Maybe I’ve watched too much Sex and the City but turning 30 never scared me.Â I didn’t associate it with growing old, or needing to achieveÂ some unreachable level of wisdom.Â Instead,Â my milestone alignsÂ with goals asÂ frivolous as thinking I mightÂ figure out how to dress better and cook actual meals (like meat that roasts in the oven – can you imagine?) It’s not as though “growing up” gives us some free pass to no longer think critically and use our actions to make a difference, it’s more that our experience shows us that there is no age when all our questions are answered. As it turns out, divine wisdom doesn’t come down on our birthdays to provide the certainty to feel like we “know what we’re doing” (or if it does, I haven’t hit that birthday yet).
Keeping our eyes high above daily life would mean overlookingÂ our small achievements and disregardingÂ little moments of feeling at peace with where we are at.Â That’s not how I want to live my life – pretending I’m too [smart, serious, high-minded] to enjoy whatever silly goal I have set or accomplished. Each, deserves recognition.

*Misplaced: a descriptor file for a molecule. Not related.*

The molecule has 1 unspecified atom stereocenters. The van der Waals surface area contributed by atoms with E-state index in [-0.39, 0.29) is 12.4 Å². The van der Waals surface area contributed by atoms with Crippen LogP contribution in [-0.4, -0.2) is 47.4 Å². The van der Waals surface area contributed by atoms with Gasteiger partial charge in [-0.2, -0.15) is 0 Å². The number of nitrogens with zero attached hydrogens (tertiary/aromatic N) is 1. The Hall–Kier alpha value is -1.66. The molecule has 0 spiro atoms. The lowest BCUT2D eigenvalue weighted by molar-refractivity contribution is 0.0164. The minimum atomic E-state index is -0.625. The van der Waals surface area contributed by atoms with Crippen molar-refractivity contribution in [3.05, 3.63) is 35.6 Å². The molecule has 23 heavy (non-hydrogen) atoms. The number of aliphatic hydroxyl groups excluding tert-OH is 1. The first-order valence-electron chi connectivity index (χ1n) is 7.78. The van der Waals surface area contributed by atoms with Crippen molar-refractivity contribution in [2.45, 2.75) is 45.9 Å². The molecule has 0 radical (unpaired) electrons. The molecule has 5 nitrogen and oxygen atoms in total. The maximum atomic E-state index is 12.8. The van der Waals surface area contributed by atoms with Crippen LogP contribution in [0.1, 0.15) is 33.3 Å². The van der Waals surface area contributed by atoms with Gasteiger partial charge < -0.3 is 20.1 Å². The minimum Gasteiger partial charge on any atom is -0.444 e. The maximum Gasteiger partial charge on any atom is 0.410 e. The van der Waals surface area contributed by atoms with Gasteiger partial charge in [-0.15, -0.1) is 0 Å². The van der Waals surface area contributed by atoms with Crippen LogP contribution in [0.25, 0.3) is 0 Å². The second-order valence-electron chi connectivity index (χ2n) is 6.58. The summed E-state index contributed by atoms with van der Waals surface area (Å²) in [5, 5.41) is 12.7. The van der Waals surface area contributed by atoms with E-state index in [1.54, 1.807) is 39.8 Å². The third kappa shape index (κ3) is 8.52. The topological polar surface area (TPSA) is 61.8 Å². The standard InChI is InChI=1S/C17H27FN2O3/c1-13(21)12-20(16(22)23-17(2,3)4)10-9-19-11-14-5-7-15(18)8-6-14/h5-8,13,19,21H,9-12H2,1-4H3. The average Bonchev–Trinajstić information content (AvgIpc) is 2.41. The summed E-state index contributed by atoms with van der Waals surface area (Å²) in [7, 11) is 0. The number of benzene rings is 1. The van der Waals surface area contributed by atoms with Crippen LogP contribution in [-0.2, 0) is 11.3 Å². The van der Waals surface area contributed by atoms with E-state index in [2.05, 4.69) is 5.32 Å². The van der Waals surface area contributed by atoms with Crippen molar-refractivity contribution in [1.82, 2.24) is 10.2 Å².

For meÂ 30 means setting intentions (big and little) but also allowing myself the freedom and forgiveness to quit things that don’t work. It means taking chancesÂ that scare me, owning up to what I want, andÂ making time to sit quietly with myself. Big ideas begin with smallÂ actions, andÂ sometimes that’s as simple asÂ better sharing the love you have for the people in your life or taking a break when your mind/body says you need it.
So I might not “know what I’m doing” but I can find bliss in the questions, and triumph in the tiny fractions of answers I stumble upon. In the meantime, I will break out the confetti and champagne for the littlest of achievements andÂ I encourage you to do the same. Cheers!
Photos above ^^ taken with Jackie and Ashley, my elementary school buds and closest friends, by Riverland Studios in Charleston, SC. If you liked this post and want to read something similar, please check out Three Years of Marriage and I Still DoÂ and Why We Need to Stop Comparing Ourselves.